Waterloo team takes top award for synthetic bacterium to prevent infection

Wednesday, November 19, 2014

The University's iGEM team won the best model award at the International Genetically Engineered Machine (iGEM) Giant Jamboree competition for its synthetic bacterium that has the potential to prevent the spread of infections in hospitals.

Waterloo's team, comprised of 40 engineering, science and mathematics 

iGEM competition
students, went up against 254 teams from 32 countries at the iGEM competition held in Boston earlier this month.

iGEM combines creative interdisciplinary research with cutting edge science, challenging students to create their own biological systems to help tackle real world problems.

Waterloo's iGEM team members spent eight months developing a synthetic bacterium called ​staphylocide. Staphylocide turns off the antibiotic resistance gene in MRSA, a bacterium responsible for many serious infections in hospital patients.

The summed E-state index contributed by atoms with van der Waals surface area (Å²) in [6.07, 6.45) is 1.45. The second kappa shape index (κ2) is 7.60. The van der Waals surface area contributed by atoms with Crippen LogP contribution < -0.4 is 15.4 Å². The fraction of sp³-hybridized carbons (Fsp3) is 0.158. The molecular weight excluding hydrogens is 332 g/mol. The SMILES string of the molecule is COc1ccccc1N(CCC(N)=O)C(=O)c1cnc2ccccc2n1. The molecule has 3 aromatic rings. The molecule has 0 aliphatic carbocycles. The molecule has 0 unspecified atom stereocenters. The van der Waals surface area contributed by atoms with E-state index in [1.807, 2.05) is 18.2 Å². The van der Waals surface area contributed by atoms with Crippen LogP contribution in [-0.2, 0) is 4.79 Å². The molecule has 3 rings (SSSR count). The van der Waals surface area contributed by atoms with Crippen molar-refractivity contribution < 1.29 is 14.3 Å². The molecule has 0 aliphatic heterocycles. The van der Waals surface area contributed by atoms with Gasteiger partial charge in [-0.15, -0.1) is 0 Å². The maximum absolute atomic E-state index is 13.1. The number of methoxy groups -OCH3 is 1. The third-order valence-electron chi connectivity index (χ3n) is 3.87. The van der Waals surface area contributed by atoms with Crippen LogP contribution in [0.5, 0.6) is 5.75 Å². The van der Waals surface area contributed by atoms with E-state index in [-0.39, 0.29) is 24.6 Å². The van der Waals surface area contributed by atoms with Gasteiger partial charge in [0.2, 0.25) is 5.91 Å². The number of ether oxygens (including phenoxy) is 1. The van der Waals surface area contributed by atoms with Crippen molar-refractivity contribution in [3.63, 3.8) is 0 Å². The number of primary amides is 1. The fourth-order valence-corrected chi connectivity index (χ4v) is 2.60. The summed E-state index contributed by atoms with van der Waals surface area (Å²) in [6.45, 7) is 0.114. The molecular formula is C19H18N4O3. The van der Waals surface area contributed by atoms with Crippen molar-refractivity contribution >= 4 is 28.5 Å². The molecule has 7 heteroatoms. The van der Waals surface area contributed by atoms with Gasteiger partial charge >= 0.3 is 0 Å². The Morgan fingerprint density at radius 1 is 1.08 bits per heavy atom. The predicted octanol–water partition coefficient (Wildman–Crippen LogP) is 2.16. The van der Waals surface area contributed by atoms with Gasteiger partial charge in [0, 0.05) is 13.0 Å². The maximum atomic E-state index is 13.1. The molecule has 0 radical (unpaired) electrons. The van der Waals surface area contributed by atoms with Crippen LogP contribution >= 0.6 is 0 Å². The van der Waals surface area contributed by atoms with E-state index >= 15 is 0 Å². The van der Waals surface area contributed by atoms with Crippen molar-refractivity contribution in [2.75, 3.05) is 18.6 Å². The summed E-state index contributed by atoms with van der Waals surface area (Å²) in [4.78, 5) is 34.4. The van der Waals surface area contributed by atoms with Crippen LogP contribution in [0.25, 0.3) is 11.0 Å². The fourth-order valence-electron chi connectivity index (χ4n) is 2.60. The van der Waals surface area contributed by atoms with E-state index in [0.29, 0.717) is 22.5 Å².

Work and experimentation on the synthetic bacterium started  in Waterloo's synthetic biology course, Biol349. The course is co-taught by professors Marc Aucoin of chemical engineering, Trevor Charles of biology and Brian Ingalls of applied mathematics.   

An incredible opportunity 

“The iGEM competition is an incredible opportunity for students to design new solutions to real world problems – who would have thought that our students would want to tackle the issue of drug resistant Staphylococcus infections?" says Aucoin. "All that our students need is the opportunity to be the best that they can be."

Aucoin says he's humbled by the idea that the University can help create opportunities for its undergraduate students. "I couldn’t be more proud,”

Tessa​ Alexanian, a member of the winning team, says her engineering education has trained her to apply science, not just absorb information about it.

"​Working with the iGEM team really emphasized the value of ​this mindset for me," points out Alexanian, a fourth-year systems design engineering student. "At the jamboree, I felt like the student teams were the ones leading the field, pushing biology towards a standardized, quantified place where we can start to do real engineering."